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About face
If Iíd only known sooner what I look like when Iím dancing
BY KRIS FRIESWICK

Just before my new husband, Andrew, and I were married, I was beset by all those little worries and concerns that come when you realize youíll be sleeping with the same person for the rest of your life. I wondered about my identity as a wife instead of as a hip (sort of) single girl. I fretted about whether we would be able to mesh our disparate tastes. I worried I wouldnít lose those last 10 pounds before the big day (I gained two instead). Communication is crucial during nervous times, so I sat my beloved down to share my concerns and talk about his.

As it turned out, he wasnít the least bit worried about making this enormous commitment, or his identity as a husband, or meshing our two homes. He was worried about only one thing, and it was keeping him up at night.

"Youíre not going to make dance face at the wedding reception, are you?" he asked.

His words would have been less painful if heíd confessed he was marrying me for my money (especially since I donít have any). Weíd had the dance-face conversation before, you see. Andrew had mentioned more than once that my facial expression when I dance is, in his words, horrible.

If youíre not familiar with dance face, itís because youíve never caught sight of yourself when youíre dancing. The instant you begin to dance, you make the face, especially if youíre trying to look sexy. It usually involves sucking in your cheeks and puckering your lips and putting on bedroom eyes. It looks good when Madonna, Jon Bon Jovi, and Steve Tyler do it, but it looks really, really stupid when anyone else does.

The first time Andrew mentioned it to me, I laughed it off, thinking he was just being silly. I continued to make dance face whenever my body started to sway to an irresistible beat ó which he pointed out every single time I did it. He would mock me, sucking in his cheeks and puckering his lips in what I hoped to God was an overly exaggerated re-creation of the face I make when I dance. This would not only stop me from making dance face, it usually stopped me from dancing. Thatís because I learned it was physically impossible for me to dance without making dance face. Iím not sure what was worse ó learning that I made dance face, or finding out how horrible it was after 18 years of doing it in public.

All this got me thinking about the general phenomenon called dance face. I mean, we all do it, so it must have some sort evolutionary function, right? Perhaps sucked-in cheeks are a way to emulate the thin, high-cheekboned facial structure of the extremely rich, a group which, throughout history, has consisted of excellent providers. The pursed lips indicate fecundity and sexual attractiveness. The half-closed bedroom eyes indicate, I donít know, "Iím too drunk to put up much of a fight," or something like that. Add some swaying hips and dance face should, from a Darwinian perspective, make the dancer almost completely irresistible to the opposite sex.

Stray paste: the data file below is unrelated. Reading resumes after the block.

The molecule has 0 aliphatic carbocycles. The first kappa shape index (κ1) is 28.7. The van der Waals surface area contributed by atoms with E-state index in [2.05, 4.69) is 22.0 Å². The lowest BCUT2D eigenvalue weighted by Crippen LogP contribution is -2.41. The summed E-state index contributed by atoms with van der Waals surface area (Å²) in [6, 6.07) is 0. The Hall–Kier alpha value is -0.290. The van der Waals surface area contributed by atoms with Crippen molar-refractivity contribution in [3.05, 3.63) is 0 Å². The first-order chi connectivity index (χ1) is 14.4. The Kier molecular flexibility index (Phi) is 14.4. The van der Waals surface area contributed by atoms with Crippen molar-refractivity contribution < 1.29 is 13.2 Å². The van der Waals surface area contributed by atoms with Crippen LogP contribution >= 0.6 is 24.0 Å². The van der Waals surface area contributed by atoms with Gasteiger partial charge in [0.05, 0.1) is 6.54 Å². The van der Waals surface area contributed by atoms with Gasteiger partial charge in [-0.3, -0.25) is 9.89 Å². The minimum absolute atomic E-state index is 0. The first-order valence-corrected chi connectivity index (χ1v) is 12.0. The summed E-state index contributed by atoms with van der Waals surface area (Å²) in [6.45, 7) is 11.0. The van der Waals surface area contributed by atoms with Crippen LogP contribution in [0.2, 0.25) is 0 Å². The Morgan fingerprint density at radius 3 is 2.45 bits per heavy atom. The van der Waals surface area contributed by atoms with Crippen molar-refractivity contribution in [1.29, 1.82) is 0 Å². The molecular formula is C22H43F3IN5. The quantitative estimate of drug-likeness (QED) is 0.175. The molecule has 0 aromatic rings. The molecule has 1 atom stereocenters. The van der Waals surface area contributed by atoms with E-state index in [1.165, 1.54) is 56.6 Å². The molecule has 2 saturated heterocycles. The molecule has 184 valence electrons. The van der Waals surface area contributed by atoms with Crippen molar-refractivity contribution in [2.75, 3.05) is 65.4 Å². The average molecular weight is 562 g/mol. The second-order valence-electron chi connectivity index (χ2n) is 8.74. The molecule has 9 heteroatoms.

I started looking through some of my dadís old National Geographic magazines to confirm my thesis. Sure enough, in a photo of the bare-breasted women of the Amazon performing a tribal ritual dance, each and every one was making dance face. The Irish step dancers of Dublin: dance face. The exotic young contortionists of Bali: dance face. Itís universal.

I pointed this out to my betrothed. He wasnít swayed.

"Please donít make dance face at the wedding," he begged. I was beginning to sense that this whole dance-face thing could be more of a deal-breaker than Iíd thought.

So, for several weeks leading up to the wedding, I went into our bedroom, put on some music, stood in front of a mirror, and practiced not making dance face. I tried to smile instead, but I looked drugged. I tried to maintain a blank expression, but it always morphed into dance face. The only way I could stop dance face was to talk.

I donít really remember much about our wedding day, except that I was deliriously happy, and all my favorite people were there. The dance-face problem didnít come up, and if it did, Andrew was kind enough not to mimic it while we were out on the dance floor being photographed from 20 different angles. Once we got back from our honeymoon, we picked up the proofs of our wedding photos and snuggled up on the couch to look at them.

There was not a single photograph of me making dance face. All my hard work had paid off. But the best was yet to come. Photo number six, roll number 11, was a wonderful photo of my new husband, dancing his tail off with one of our friends, and on his face was the most horrible dance face Iíd ever seen.

"Dance face!" I yelled, pointing at the photo. He looked closely.

"Iím not making dance face. He just took the photo while I was saying something," he said.

"Danceface danceface danceface danceface," I sang, pointing at the photo and doing a little jig.

"Oh, shut up," he said, and got up for a beer.

"We are so getting this one blown up to eight by 10," I yelled after him.

That was the last time dance face was mentioned in our home. It was a painful experience, but I believe it brought us closer together. From it, I think weíve both learned an important lesson we will carry with us throughout our entire married lives: let he who is without dance face cast the first stone.

Kris Frieswick can be reached at k.frieswick@verizon.net


Issue Date: October 3 - 9, 2003
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